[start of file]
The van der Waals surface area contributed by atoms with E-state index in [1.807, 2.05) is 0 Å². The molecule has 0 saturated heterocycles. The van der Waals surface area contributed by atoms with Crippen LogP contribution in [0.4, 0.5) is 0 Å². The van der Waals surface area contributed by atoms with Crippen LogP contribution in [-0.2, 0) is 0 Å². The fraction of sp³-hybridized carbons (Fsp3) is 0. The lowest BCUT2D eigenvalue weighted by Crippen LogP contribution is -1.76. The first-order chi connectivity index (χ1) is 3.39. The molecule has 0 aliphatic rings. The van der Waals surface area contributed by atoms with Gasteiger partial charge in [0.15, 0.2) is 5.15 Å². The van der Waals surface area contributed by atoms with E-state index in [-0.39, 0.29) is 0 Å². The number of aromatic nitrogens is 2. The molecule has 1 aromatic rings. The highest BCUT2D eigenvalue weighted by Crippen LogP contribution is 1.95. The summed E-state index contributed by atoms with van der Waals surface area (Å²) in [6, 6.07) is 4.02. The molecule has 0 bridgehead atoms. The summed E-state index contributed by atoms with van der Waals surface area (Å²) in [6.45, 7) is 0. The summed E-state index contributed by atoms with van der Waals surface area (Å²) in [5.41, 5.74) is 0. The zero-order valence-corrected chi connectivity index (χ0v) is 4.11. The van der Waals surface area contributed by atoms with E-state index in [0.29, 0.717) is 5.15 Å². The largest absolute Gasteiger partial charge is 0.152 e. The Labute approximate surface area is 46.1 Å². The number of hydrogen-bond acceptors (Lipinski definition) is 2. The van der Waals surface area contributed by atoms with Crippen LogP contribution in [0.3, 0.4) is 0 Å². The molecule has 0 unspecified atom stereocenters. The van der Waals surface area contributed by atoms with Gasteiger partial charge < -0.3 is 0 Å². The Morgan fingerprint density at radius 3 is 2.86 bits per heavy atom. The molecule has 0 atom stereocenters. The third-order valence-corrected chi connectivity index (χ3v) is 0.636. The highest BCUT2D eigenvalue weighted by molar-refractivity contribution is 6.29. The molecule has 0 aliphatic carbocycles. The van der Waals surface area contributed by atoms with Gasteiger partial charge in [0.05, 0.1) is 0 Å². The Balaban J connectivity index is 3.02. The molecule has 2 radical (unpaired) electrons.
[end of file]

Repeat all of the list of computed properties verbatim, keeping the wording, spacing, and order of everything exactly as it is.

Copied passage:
The van der Waals surface area contributed by atoms with E-state index in [1.807, 2.05) is 0 Å². The molecule has 0 saturated heterocycles. The van der Waals surface area contributed by atoms with Crippen LogP contribution in [0.4, 0.5) is 0 Å². The van der Waals surface area contributed by atoms with Crippen LogP contribution in [-0.2, 0) is 0 Å². The fraction of sp³-hybridized carbons (Fsp3) is 0. The lowest BCUT2D eigenvalue weighted by Crippen LogP contribution is -1.76. The first-order chi connectivity index (χ1) is 3.39. The molecule has 0 aliphatic rings. The van der Waals surface area contributed by atoms with Gasteiger partial charge in [0.15, 0.2) is 5.15 Å². The van der Waals surface area contributed by atoms with E-state index in [-0.39, 0.29) is 0 Å². The number of aromatic nitrogens is 2. The molecule has 1 aromatic rings. The highest BCUT2D eigenvalue weighted by Crippen LogP contribution is 1.95. The summed E-state index contributed by atoms with van der Waals surface area (Å²) in [6, 6.07) is 4.02. The molecule has 0 bridgehead atoms. The summed E-state index contributed by atoms with van der Waals surface area (Å²) in [6.45, 7) is 0. The summed E-state index contributed by atoms with van der Waals surface area (Å²) in [5.41, 5.74) is 0. The zero-order valence-corrected chi connectivity index (χ0v) is 4.11. The van der Waals surface area contributed by atoms with E-state index in [0.29, 0.717) is 5.15 Å². The largest absolute Gasteiger partial charge is 0.152 e. The Labute approximate surface area is 46.1 Å². The number of hydrogen-bond acceptors (Lipinski definition) is 2. The van der Waals surface area contributed by atoms with Crippen LogP contribution in [0.3, 0.4) is 0 Å². The molecule has 0 unspecified atom stereocenters. The van der Waals surface area contributed by atoms with Gasteiger partial charge < -0.3 is 0 Å². The Morgan fingerprint density at radius 3 is 2.86 bits per heavy atom. The molecule has 0 atom stereocenters. The third-order valence-corrected chi connectivity index (χ3v) is 0.636. The highest BCUT2D eigenvalue weighted by molar-refractivity contribution is 6.29. The molecule has 0 aliphatic carbocycles. The van der Waals surface area contributed by atoms with Gasteiger partial charge in [0.05, 0.1) is 0 Å². The Balaban J connectivity index is 3.02. The molecule has 2 radical (unpaired) electrons.